KENYA- Plastic carrier bags have re-emerged in most grocery markets, making a mockery of last year’s ban and imposing additional cost on consumers who are forced to pay more for the product.
Smugglers at Kenya’s border points have been enjoying an unlikely black market boom trading in the illegal plastic bags.
Groceries markets in residential areas and big towns are the hotspots for the smuggled plastic bags that have in the past couple of months grown rapidly, neutralizing Kenya’s efforts to outlaw use of the non-biodegradable bags.
Kenya announced last March that it would ban manufacture, importation and use of all plastic bags in commercial and household packaging and put the ban into effect on August 28, 2017.
The landmark move – the third attempt in a decade – saw it join the community of nations that are leading the war against use of plastics.
Anyone found selling, manufacturing or carrying them could face fines of up to Sh4 million or prison sentences of up to four years.
The environmental watchdog in an interview admitted that the influx of the smuggled plastic bags is a grave concern, but added that the agency is stepping up its crackdown to deal with the underground market.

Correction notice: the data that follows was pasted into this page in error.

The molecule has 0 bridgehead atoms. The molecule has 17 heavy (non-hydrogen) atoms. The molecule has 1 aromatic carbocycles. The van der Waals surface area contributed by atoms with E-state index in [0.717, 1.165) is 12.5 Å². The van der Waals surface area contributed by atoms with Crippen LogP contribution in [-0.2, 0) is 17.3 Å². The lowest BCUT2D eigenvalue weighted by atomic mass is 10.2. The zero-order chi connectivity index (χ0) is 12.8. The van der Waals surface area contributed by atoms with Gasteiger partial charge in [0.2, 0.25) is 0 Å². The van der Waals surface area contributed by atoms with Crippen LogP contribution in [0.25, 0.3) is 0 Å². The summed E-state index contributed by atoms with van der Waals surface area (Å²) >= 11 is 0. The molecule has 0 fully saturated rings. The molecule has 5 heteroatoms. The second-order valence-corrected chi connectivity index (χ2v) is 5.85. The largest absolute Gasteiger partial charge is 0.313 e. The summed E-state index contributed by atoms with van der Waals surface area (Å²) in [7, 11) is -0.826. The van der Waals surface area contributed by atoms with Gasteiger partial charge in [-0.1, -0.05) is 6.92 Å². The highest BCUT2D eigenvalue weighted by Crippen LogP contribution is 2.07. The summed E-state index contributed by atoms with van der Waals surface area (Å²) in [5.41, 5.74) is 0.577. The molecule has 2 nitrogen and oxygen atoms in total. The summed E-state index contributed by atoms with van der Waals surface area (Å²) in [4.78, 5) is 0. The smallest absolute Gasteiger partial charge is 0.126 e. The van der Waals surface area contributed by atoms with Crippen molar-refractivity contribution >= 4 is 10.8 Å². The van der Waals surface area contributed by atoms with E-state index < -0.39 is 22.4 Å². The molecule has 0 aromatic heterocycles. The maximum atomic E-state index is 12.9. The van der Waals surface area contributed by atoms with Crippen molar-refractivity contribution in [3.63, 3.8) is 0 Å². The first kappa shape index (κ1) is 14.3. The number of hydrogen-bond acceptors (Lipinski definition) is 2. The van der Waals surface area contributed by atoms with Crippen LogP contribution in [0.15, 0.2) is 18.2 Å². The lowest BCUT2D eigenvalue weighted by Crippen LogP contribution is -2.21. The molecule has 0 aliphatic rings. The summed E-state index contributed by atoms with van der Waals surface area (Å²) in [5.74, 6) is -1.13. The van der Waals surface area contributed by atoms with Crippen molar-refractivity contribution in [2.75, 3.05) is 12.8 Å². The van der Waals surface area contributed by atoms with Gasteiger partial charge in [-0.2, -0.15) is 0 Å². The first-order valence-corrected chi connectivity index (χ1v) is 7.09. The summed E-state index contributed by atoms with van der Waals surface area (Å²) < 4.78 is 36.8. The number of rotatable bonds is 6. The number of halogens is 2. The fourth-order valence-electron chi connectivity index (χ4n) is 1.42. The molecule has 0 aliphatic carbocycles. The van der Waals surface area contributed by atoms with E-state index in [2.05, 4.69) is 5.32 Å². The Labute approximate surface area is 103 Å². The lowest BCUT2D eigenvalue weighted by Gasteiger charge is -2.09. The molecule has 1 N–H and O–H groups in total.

“Compliance levels are over 80 per cent.
We still have some challenges in terms of the black market. We have information that some of the plastic bags are basically coming from neighbouring countries through the border points,” the National Environmental Management Authority (NEMA) legal services director Irene Kamunge said in an interview.
Ms Kamunge did not specify the source countries of the smuggled plastic bags.
She, however, warned of an impending crackdown along the border points to curb the illegal imports.
“We will intensify our surveillance. In terms of re-emergence I don’t think its re-emerging. I don’t want to divulge where we are headed. We will pounce on them,” she said.
Ms Kamunge said local markets and green grocers have been identified as the hotspots for the illegal sale of the smuggled plastic bags.
The watchdog talked tough as a manufacturers’ lobby distanced itself from the illicit sale of the plastic bags.
“On our end, KAM members have been 100 per cent compliant,” said Samuel Matonda, the sector manager at the Kenya Association of Manufacturers (KAM).
Mr Matonda said 1,000 manufacturers had so far been cleared by NEMA to produce plastic bags for primary packaging, adding that 2,900 manufacturers had applied for licences.
NEMA clarified last year that it will only allow the manufacture, importation and use of plastic bags for primary industrial packaging and garbage collection.